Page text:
"How is it possible to can in a jar?" Commercial food preservation began shortly after Francois Appert developed the boiling water method. Although glass jars were often used initially, they were difficult to seal and expensive to ship. The first tin canister was patented in 1810 at approximately the same time that Appert developed his method. Commercial canning in tinplate canisters soon became common, because it was easier, less expensive and safer to preserve food in the tin canister. Soon the word "canister" was shortened to can and canning became a common term for commercial food preservation. The term stuck even after John L. Mason invented the jar with the threaded screw and matching lid. With Mason's invention, there was an easy, effective and safe way for the homemaker to preserve food in glass.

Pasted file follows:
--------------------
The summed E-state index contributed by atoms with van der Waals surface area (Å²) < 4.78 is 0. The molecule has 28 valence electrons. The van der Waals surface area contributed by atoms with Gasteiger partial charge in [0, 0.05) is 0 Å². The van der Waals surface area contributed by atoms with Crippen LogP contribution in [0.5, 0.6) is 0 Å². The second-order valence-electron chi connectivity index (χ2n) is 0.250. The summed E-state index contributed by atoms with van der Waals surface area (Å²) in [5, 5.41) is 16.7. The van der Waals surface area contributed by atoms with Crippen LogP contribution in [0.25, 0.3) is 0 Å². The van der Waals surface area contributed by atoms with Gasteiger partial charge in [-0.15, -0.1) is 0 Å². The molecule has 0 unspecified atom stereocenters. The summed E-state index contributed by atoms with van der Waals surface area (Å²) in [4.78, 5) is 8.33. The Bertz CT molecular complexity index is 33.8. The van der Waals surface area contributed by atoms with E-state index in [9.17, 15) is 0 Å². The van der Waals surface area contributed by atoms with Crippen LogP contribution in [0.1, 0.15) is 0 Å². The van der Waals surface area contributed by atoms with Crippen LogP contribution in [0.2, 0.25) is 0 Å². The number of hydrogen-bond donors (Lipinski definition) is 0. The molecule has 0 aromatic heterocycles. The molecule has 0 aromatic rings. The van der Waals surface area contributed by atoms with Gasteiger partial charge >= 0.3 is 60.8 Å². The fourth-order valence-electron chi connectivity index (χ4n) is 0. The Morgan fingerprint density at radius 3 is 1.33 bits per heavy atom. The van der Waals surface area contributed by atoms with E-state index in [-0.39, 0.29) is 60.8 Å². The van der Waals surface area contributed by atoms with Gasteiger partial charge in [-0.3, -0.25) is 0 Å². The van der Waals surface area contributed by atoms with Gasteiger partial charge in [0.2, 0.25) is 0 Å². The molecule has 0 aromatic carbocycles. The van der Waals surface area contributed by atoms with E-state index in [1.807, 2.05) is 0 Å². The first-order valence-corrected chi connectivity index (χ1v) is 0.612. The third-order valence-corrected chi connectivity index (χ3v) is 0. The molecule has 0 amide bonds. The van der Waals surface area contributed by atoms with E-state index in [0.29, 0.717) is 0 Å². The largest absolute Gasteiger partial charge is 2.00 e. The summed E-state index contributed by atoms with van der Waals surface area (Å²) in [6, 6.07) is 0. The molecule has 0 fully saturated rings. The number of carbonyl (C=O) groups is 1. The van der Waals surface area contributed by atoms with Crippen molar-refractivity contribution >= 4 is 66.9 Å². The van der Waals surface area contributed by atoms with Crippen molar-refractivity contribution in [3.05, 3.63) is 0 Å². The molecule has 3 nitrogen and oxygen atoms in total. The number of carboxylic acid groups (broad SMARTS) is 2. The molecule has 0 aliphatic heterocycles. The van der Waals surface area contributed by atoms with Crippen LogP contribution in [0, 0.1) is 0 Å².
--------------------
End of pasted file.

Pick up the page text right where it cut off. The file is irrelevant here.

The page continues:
Another term for food preservation is "putting up." That term may have originated because the homemaker canned her food, then "put up" the jars on a shelf in a darkened room. Food can also be laid down; e.g., meat is laid down after salting or brining. "So it has been possible to can in Ball jars, …, or to put things up in them, even after the contents had been laid down."

Sources: William F. A Brantley's "Collector's Guide to Ball Jars," Rosemary Humbert Martin, publisher, Muncie, Indiana, (C) 1975; George E. Myers, "The Story of Ball Brothers," Volume 1, 1965.